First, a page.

So my losses seem to mirror those of many in society who have nothing or very little. I have learnt this year that many people cannot afford milk for their babies or nappies for their children, in wealthy, prosperous Britain.

And so that is why I haven’t been blogging. Because I felt it was important to try to make Christmas better for some children who wouldn’t be getting any presents this year because their parents couldn’t afford to buy any.

So today’s recipe of hope is: Let us all count our blessings. And let us be mindful how we view material posessions because they can be snatched awy in a nanosecond X


do not store up treasure – Bing (accessed 15/12/2020)

My hope year

I have been reflecting a lot over recent days on my year as a first time blogger. Thank you to all of you who have joined me on my journey.

At the start of the blogging hope adventure, I set out to explore what a life with hope looked like. And I have learned many lessons along the way. I promised to be transparent and I think I have stuck with that-you have followed the ups and downs of an amateur to the blogging world.

So what are the lessons I have learned? As it comes towards the end of the year, I acknowledge that I didn’t manage to post every day as I had hoped. But I posted most days. My aim now is to have 365 posts by the end of the year, so some days I will write two or perhaps even three.

I had an accident in October and fractured my wrist. I then made the decision to not put myself under pressure to type one handed each day. I was really struggling enough without added things. Somehow everything is harder with a cast on. But great news-my wrist has healed and I am free of pain!

So I learnt that even if you don’t reach your goal, that is okay and you can perhaps go round the mountain in a different way. And it doesn’t mean you have failed. The biggest lesson about Hope is that she keeps on trying and is ever encourging. If you fail and fall then you can simply get back up and try again.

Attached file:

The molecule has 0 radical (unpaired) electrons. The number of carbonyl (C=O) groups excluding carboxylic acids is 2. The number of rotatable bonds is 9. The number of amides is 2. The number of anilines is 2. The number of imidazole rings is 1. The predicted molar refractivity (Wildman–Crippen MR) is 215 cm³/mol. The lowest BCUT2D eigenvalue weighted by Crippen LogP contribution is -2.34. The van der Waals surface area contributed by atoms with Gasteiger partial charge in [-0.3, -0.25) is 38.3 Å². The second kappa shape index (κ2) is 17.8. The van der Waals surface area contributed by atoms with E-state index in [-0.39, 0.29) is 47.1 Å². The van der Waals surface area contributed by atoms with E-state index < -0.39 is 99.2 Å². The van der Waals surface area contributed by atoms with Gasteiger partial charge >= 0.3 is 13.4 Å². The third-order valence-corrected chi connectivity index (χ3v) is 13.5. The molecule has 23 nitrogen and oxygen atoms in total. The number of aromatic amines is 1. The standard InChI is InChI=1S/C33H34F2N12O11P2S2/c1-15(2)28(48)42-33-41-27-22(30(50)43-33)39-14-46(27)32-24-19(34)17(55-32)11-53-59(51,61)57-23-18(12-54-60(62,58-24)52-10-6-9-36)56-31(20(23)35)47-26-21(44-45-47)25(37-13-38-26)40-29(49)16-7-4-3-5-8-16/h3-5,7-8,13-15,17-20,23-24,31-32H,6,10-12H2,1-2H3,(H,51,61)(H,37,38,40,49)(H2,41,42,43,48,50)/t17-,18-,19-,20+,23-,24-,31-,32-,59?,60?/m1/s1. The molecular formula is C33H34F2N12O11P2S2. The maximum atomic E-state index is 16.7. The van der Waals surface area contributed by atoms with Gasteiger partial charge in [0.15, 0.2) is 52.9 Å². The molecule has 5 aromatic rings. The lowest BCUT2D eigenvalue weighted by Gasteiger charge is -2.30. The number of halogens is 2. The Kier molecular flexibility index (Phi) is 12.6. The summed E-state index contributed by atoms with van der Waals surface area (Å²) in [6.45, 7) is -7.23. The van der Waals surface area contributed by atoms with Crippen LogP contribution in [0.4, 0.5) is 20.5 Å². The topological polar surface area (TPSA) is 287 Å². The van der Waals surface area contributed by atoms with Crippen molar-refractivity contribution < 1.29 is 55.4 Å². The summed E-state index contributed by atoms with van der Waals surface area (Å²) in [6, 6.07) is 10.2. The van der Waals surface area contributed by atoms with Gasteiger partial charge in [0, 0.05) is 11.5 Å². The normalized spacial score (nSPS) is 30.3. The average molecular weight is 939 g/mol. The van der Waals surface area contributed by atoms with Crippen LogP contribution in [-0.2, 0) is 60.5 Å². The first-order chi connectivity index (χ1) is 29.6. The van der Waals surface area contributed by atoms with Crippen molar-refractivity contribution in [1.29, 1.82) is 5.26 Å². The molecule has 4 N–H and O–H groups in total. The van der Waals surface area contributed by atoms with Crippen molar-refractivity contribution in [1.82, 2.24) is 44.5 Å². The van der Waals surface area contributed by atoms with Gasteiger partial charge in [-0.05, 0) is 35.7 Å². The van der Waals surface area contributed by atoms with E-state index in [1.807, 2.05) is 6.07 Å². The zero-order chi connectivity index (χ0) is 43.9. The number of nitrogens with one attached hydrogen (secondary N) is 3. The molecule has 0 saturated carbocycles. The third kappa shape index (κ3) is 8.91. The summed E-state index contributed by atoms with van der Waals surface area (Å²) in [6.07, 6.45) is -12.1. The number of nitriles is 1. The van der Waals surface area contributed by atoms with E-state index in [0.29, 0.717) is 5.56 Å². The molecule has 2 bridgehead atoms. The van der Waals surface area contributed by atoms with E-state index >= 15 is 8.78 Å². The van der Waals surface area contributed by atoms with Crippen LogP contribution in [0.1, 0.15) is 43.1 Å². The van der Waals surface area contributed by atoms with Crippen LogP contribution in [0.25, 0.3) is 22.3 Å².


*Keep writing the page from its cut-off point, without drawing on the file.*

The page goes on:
This might sound extremely simple and possibly trite, however sometimes a perfectionist streak can lead to all or nothing black and white approaches to life which are extremely unhelpful. I think hopefulness is consistent and just rides the undulating curves of life.

Today’s recipe of hope is to do a hope review of this year? How is it for you? Have you lost hope? Are you more hopeful or is there just a glimmer? And take some time just to sit and think, or walk and think. It does you good X

Team kindness

I have been watching a series on Netflix called The Queen’s Gambit. It is a beautiful production about a female chess player. There are many lessons in the show, which is well worth a watch.

One thing I have been thinking about recently and links with the series I have been viewing, is teamwork. I have been collecting items for our forthcoming Winter Shelter for the homeless and have been really touched.

Today a lady brought in beautifully packed and sorted clothes. She had them in suitcases, so they didn’t look like rubbish. And the other day someone traverlled miles, having collected items for people they will never meet-kindness from a town far far away.